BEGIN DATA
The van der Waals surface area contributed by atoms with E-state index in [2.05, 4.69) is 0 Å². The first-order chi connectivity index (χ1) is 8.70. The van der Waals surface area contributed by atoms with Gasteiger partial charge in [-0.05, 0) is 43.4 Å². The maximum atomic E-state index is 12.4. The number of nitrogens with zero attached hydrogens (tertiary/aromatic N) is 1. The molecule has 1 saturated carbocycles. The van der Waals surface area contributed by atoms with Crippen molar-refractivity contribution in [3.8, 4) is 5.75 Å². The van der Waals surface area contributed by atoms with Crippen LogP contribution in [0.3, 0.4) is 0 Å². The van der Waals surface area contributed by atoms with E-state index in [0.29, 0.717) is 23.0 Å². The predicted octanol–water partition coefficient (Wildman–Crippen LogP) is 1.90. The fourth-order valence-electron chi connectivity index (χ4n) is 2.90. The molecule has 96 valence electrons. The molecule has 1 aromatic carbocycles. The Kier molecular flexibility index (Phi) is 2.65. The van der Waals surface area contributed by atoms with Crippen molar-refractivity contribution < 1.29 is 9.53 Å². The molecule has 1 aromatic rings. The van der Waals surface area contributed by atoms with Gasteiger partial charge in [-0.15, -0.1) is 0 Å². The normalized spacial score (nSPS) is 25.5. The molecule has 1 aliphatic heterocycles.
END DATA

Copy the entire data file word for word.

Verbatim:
The van der Waals surface area contributed by atoms with E-state index in [2.05, 4.69) is 0 Å². The first-order chi connectivity index (χ1) is 8.70. The van der Waals surface area contributed by atoms with Gasteiger partial charge in [-0.05, 0) is 43.4 Å². The maximum atomic E-state index is 12.4. The number of nitrogens with zero attached hydrogens (tertiary/aromatic N) is 1. The molecule has 1 saturated carbocycles. The van der Waals surface area contributed by atoms with Crippen molar-refractivity contribution in [3.8, 4) is 5.75 Å². The van der Waals surface area contributed by atoms with Crippen LogP contribution in [0.3, 0.4) is 0 Å². The van der Waals surface area contributed by atoms with E-state index in [0.29, 0.717) is 23.0 Å². The predicted octanol–water partition coefficient (Wildman–Crippen LogP) is 1.90. The fourth-order valence-electron chi connectivity index (χ4n) is 2.90. The molecule has 96 valence electrons. The molecule has 1 aromatic carbocycles. The Kier molecular flexibility index (Phi) is 2.65. The van der Waals surface area contributed by atoms with Crippen molar-refractivity contribution < 1.29 is 9.53 Å². The molecule has 1 aromatic rings. The van der Waals surface area contributed by atoms with Gasteiger partial charge in [-0.15, -0.1) is 0 Å². The normalized spacial score (nSPS) is 25.5. The molecule has 1 aliphatic heterocycles.